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1.
PLoS Med ; 19(5): e1003991, 2022 05.
Article in English | MEDLINE | ID: covidwho-1846918

ABSTRACT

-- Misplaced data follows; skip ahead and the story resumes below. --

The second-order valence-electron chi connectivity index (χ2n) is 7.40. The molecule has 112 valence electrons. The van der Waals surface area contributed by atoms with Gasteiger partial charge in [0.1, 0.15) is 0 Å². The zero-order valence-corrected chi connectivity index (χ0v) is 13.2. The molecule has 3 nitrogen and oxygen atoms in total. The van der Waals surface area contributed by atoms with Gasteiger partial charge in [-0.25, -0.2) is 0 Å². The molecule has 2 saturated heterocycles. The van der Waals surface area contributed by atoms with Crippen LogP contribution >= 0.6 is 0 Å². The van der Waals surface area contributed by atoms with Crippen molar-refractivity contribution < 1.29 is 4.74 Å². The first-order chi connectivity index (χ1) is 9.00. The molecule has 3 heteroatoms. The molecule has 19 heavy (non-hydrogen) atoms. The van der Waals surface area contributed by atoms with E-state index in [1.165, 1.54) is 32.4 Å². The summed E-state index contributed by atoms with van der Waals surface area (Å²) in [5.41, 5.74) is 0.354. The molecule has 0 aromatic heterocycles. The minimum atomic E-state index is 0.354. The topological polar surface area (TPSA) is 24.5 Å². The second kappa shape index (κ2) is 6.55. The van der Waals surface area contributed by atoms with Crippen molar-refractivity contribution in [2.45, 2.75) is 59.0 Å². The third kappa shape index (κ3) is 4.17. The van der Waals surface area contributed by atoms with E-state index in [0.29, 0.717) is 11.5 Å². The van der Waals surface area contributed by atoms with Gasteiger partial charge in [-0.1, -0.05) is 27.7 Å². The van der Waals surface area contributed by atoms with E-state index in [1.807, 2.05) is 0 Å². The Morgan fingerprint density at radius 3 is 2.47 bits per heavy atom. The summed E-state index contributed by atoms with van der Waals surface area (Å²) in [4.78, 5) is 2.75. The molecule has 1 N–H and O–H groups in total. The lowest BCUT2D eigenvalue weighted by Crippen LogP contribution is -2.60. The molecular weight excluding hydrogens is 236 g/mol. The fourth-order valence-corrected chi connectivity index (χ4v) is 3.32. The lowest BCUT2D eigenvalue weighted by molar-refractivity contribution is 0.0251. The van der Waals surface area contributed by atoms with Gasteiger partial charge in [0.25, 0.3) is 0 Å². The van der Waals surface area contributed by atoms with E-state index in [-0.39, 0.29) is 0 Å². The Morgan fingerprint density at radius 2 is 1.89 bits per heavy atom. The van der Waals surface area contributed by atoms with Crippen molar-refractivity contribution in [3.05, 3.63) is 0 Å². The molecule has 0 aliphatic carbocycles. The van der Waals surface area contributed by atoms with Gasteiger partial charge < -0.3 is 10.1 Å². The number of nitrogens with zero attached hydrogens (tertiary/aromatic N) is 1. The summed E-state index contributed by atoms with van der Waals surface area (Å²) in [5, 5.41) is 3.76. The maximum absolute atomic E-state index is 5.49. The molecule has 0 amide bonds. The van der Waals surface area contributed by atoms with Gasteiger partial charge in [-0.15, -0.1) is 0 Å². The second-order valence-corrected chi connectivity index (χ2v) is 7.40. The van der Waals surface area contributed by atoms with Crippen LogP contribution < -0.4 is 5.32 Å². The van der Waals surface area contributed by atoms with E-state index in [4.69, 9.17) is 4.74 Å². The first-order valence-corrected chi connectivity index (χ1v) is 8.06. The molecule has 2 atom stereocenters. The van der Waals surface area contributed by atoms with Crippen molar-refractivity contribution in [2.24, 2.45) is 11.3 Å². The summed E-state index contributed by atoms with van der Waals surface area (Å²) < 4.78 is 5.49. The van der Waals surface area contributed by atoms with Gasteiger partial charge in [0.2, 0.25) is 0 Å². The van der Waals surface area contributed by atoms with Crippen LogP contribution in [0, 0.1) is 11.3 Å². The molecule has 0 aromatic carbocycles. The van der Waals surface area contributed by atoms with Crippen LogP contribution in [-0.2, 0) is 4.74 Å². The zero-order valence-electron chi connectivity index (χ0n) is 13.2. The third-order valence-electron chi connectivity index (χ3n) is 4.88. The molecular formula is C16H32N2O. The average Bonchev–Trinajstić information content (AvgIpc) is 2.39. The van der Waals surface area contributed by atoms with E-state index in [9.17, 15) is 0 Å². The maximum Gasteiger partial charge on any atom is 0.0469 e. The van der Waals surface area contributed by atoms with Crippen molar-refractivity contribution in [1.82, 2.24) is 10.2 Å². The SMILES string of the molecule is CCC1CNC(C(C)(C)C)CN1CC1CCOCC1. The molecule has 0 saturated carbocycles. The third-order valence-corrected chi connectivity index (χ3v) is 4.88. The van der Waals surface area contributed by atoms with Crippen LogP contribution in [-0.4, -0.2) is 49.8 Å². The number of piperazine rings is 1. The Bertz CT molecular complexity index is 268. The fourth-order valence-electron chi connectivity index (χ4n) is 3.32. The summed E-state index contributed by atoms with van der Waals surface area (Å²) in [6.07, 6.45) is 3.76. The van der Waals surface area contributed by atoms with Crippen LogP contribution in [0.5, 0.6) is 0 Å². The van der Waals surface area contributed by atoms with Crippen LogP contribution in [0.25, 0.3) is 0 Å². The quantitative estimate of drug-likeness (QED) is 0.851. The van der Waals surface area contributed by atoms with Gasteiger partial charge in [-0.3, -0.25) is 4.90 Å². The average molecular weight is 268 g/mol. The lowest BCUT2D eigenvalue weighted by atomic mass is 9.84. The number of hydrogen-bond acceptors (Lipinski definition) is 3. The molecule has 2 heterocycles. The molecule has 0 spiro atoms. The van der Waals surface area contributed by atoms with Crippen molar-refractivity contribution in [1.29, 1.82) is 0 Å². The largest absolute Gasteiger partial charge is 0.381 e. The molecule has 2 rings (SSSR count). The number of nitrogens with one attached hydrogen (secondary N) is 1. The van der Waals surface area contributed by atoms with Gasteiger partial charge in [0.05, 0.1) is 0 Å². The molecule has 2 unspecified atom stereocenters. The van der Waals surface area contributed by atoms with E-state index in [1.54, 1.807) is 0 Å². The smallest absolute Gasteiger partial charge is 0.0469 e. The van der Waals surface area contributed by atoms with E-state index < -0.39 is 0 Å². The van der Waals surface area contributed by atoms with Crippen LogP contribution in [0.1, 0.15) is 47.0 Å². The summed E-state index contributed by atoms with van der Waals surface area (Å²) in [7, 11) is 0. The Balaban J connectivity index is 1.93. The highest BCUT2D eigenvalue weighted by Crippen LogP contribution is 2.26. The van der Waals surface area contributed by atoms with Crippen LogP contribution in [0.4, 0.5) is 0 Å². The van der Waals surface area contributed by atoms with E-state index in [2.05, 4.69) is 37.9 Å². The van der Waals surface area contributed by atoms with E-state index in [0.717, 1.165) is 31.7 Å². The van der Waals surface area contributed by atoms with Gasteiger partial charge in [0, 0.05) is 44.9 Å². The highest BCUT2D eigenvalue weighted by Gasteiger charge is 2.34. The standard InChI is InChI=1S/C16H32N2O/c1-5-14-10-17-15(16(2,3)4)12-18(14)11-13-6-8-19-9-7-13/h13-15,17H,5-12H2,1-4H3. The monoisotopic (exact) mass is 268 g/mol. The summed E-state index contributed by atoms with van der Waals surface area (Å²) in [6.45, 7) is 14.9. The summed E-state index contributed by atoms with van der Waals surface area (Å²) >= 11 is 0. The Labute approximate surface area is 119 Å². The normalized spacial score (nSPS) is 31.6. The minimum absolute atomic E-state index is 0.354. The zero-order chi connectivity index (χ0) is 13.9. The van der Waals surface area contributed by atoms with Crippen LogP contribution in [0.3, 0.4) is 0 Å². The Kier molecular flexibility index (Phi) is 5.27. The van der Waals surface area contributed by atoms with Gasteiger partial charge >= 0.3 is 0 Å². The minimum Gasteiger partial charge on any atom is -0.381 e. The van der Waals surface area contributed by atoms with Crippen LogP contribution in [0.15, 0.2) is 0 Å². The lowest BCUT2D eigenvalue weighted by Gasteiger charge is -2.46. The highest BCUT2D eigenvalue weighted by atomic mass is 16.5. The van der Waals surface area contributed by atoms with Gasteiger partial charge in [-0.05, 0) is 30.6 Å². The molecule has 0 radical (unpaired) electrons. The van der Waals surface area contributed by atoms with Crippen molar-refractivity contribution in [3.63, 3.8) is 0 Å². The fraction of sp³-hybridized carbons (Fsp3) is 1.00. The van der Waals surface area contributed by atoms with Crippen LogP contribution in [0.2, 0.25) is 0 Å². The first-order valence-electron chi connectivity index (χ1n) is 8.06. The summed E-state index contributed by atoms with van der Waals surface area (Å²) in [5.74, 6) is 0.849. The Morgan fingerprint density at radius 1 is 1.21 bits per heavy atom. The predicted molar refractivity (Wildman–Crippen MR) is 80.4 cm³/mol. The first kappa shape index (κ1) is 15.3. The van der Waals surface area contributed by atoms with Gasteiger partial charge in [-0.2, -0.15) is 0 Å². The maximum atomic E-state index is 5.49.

BACKGROUND: Emerging and future SARS-CoV-2 variants may jeopardize the effectiveness of vaccination campaigns. Therefore, it is important to know how the different vaccines perform against diverse SARS-CoV-2 variants. METHODS AND FINDINGS: In a prospective cohort of 165 SARS-CoV-2 naive health care workers in the Netherlands, vaccinated with either one of four vaccines (BNT162b2, mRNA-1273, AZD1222 or Ad26.COV2.S), we performed a head-to-head comparison of the ability of sera to recognize and neutralize SARS-CoV-2 variants of concern (VOCs; Alpha, Beta, Gamma, Delta and Omicron). Repeated serum sampling was performed 5 times during a year (from January 2021 till January 2022), including before and after booster vaccination with BNT162b2. Four weeks after completing the initial vaccination series, SARS-CoV-2 wild-type neutralizing antibody titers were highest in recipients of mRNA-1273, followed by recipients of BNT162b2 (geometric mean titers (GMT) of 358 [95% CI 231-556] and 214 [95% CI 153-299], respectively; p<0.05), and substantially lower in those vaccinated with the adenovirus vector-based vaccines AZD1222 and Ad26.COV2.S (GMT of 18 [95% CI 11-30] and 14 [95% CI 8-25] IU/ml, respectively; p<0.001). VOCs neutralization was reduced in all vaccine groups, with the greatest reduction in neutralization GMT observed against the Omicron variant (fold change 0.03 [95% CI 0.02-0.04], p<0.001). The booster BNT162b2 vaccination increased neutralizing antibody titers for all groups with substantial improvement against the VOCs including the Omicron variant. We used linear regression and linear mixed model analysis. All results were adjusted for possible confounding of age and sex. Study limitations include the lack of cellular immunity data. CONCLUSIONS: Overall, this study shows that the mRNA vaccines appear superior to adenovirus vector-based vaccines in inducing neutralizing antibodies against VOCs four weeks after initial vaccination and after booster vaccination, which implies the use of mRNA vaccines for both initial and booster vaccination.